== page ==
Tuesday, November 28, 2017

New Lungs, New Life... for a second time 💚

As most of you know I've been in chronic rejection of my bi-lateral lung transplant that I received in Jan 2008 since the beginning of 2013. I had a course of 24 sessions of Photopheresis in the period between Aug 2013 and May 2014. It was deemed successful as it drastically slowed down the decline of lung function that I was experiencing mid 2013. I was still able to take part in the National Transplant Games towards the end of 2014 in Stellenbosch (I couldn't play squash or do race walking anymore, but had some training in shot-put and discus. I was pretty bad at it, but I really wanted to compete!). At this stage they had never done a second bi-lateral transplant in SA before, but I hoped that they would consider me when the time came.

In October 2015 I as admitted to hospital with a Pseudomonas infection. I used to culture this bug with my old CF lungs, but never with the new lungs. However it loves diseased lungs and mine were now at the point where Pseudomonas deemed it a good time to return. After two weeks in hospital I went back to work. In January 2016 I was admitted to hospital again... not feeling well at all. A biopsy was done and unfortunately both lungs collapsed in Recovery. I was told that this was due to air trapping, which happens with the kind of rejection that I had. I woke up in ICU with 2 chest drains, and after a month in hospital I was able to return home, but I was now on oxygen 24/7. At this point I also stopped working. I was admitted another two times in 2016 with the same bug.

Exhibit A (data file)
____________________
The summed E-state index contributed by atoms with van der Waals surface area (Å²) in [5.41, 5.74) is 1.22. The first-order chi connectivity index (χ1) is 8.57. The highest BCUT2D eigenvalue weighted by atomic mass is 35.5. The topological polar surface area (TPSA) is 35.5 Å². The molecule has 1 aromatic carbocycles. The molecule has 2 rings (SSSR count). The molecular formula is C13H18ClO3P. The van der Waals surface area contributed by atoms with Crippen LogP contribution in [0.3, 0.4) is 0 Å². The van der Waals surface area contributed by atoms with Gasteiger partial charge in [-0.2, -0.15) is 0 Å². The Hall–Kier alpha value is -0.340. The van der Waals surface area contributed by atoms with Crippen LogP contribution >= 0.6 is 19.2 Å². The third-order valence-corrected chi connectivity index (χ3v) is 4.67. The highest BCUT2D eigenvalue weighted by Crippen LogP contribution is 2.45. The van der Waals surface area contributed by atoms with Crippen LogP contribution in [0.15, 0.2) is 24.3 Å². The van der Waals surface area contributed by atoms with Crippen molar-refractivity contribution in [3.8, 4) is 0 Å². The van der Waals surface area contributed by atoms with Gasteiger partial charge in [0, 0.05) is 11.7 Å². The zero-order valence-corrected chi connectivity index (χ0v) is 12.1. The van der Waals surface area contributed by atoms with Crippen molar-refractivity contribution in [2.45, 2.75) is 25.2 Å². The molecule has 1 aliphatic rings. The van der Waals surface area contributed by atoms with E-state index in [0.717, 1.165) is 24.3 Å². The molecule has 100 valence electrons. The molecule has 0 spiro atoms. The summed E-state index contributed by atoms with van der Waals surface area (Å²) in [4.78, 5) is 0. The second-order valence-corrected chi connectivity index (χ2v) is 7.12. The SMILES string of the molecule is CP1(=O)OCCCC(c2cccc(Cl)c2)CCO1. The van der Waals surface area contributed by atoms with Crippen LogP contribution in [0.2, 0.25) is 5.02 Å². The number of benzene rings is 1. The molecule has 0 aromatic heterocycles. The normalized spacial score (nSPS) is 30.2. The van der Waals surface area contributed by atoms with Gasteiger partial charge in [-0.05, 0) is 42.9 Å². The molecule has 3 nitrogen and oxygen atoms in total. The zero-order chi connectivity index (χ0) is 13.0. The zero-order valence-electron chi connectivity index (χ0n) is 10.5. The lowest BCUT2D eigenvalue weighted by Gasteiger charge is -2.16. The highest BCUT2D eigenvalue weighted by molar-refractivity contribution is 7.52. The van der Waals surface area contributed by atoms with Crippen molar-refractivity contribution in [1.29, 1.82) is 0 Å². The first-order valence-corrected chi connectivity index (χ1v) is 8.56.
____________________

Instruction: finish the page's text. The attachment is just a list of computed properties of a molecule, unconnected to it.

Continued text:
Towards the middle of 2016 I underwent the work-up process for transplant again. It was more comprehensive than the first time around. I had to keep my weight up even more and see a biokineticist twice a week, along with frequent Drs visits obviously (dentist, gynae, lung Dr, dermatologist, had scopes done...). I was placed on the waiting list again during the second half of last year. This year my lung function fluctuated between 24 and 30%. I was hospitalised again in August with a cold and returned home with another new bug :-(.

I was really starting to get depressed, as the work we do with Love Life; Gift Life has showed me how much is lacking with organ donation in this country, and how the number of transplants performed has declined since my first transplant. Somehow patients on the waiting list were being let down by some people who work in the field yet doesn't know what it feels like to hold your breath waiting for an organ, while seeing others on the waiting list pass away. I had to keep telling myself "If you hold out long enough, statistically there HAS to be lungs for you someday. By the way, please tell your family of your wishes to be an organ donor via our website! Your family are the ONLY people who have a say regarding what happens to your organs once you pass away, so if they don't know it means nothing.

A few weeks ago, shortly after midnight, my phone rang. It was my Dr!!! He said that they possibly had lungs for me!!!!! We had to be at the hosp by 3am. We calmly packed and got ready. I started trying to get hold of family members and close friends. I was extremely excited!!!! My mom and dad joined us at the hosp a little while later. The waiting part at the hosp was a bit of a blur... I tried reading, had to take a bath. Took a selfie. The time between the call and the transplant was a lot easier this time around! It was much shorter and we didn't have to fly from PE. I would definitely recommend to anyone on the waiting list to live close to your transplant centre! It takes off a lot of pressure! This also applies to post transplant.